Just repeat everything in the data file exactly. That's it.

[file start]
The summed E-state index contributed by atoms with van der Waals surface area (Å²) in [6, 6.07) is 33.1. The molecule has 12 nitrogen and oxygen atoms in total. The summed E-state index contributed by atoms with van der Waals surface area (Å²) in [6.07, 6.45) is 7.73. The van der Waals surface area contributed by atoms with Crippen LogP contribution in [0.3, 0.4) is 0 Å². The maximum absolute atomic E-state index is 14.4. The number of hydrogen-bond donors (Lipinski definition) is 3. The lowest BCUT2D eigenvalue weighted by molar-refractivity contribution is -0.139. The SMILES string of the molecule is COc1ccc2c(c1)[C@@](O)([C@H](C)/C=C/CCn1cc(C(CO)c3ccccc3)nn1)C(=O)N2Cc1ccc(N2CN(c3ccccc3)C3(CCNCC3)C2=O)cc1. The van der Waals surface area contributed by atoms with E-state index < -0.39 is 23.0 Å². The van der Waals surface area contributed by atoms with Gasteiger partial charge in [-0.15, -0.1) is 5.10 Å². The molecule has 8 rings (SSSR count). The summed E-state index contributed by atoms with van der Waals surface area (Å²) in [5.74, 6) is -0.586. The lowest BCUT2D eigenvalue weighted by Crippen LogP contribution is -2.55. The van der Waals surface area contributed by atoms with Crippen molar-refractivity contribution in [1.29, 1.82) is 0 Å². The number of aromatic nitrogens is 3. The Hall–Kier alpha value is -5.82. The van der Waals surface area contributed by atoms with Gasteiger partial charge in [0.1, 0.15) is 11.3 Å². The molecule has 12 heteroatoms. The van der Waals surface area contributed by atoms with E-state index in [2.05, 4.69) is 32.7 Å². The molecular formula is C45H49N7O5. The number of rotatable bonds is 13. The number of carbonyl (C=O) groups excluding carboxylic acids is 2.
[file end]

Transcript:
The summed E-state index contributed by atoms with van der Waals surface area (Å²) in [6, 6.07) is 33.1. The molecule has 12 nitrogen and oxygen atoms in total. The summed E-state index contributed by atoms with van der Waals surface area (Å²) in [6.07, 6.45) is 7.73. The van der Waals surface area contributed by atoms with Crippen LogP contribution in [0.3, 0.4) is 0 Å². The maximum absolute atomic E-state index is 14.4. The number of hydrogen-bond donors (Lipinski definition) is 3. The lowest BCUT2D eigenvalue weighted by molar-refractivity contribution is -0.139. The SMILES string of the molecule is COc1ccc2c(c1)[C@@](O)([C@H](C)/C=C/CCn1cc(C(CO)c3ccccc3)nn1)C(=O)N2Cc1ccc(N2CN(c3ccccc3)C3(CCNCC3)C2=O)cc1. The van der Waals surface area contributed by atoms with E-state index < -0.39 is 23.0 Å². The van der Waals surface area contributed by atoms with Gasteiger partial charge in [-0.15, -0.1) is 5.10 Å². The molecule has 8 rings (SSSR count). The summed E-state index contributed by atoms with van der Waals surface area (Å²) in [5.74, 6) is -0.586. The lowest BCUT2D eigenvalue weighted by Crippen LogP contribution is -2.55. The van der Waals surface area contributed by atoms with Crippen molar-refractivity contribution in [1.29, 1.82) is 0 Å². The number of aromatic nitrogens is 3. The Hall–Kier alpha value is -5.82. The van der Waals surface area contributed by atoms with Gasteiger partial charge in [0.1, 0.15) is 11.3 Å². The molecule has 12 heteroatoms. The van der Waals surface area contributed by atoms with E-state index in [2.05, 4.69) is 32.7 Å². The molecular formula is C45H49N7O5. The number of rotatable bonds is 13. The number of carbonyl (C=O) groups excluding carboxylic acids is 2.